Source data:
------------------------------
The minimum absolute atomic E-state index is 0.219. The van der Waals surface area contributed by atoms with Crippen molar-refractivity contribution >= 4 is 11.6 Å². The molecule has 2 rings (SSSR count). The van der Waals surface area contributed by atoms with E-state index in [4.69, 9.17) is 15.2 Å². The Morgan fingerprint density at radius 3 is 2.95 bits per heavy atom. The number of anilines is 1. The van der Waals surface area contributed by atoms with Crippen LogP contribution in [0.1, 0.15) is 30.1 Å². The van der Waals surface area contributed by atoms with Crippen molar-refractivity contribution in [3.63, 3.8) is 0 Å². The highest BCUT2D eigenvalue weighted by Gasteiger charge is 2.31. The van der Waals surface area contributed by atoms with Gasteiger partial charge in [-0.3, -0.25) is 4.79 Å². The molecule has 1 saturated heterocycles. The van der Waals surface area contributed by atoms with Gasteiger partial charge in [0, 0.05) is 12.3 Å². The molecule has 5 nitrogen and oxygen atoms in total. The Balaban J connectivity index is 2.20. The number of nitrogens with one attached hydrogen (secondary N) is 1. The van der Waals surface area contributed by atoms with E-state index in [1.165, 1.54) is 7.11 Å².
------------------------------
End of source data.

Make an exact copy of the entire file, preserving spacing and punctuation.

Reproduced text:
The minimum absolute atomic E-state index is 0.219. The van der Waals surface area contributed by atoms with Crippen molar-refractivity contribution >= 4 is 11.6 Å². The molecule has 2 rings (SSSR count). The van der Waals surface area contributed by atoms with E-state index in [4.69, 9.17) is 15.2 Å². The Morgan fingerprint density at radius 3 is 2.95 bits per heavy atom. The number of anilines is 1. The van der Waals surface area contributed by atoms with Crippen LogP contribution in [0.1, 0.15) is 30.1 Å². The van der Waals surface area contributed by atoms with Crippen molar-refractivity contribution in [3.63, 3.8) is 0 Å². The highest BCUT2D eigenvalue weighted by Gasteiger charge is 2.31. The van der Waals surface area contributed by atoms with Gasteiger partial charge in [-0.3, -0.25) is 4.79 Å². The molecule has 1 saturated heterocycles. The van der Waals surface area contributed by atoms with Gasteiger partial charge in [0, 0.05) is 12.3 Å². The molecule has 5 nitrogen and oxygen atoms in total. The Balaban J connectivity index is 2.20. The number of nitrogens with one attached hydrogen (secondary N) is 1. The van der Waals surface area contributed by atoms with E-state index in [1.165, 1.54) is 7.11 Å².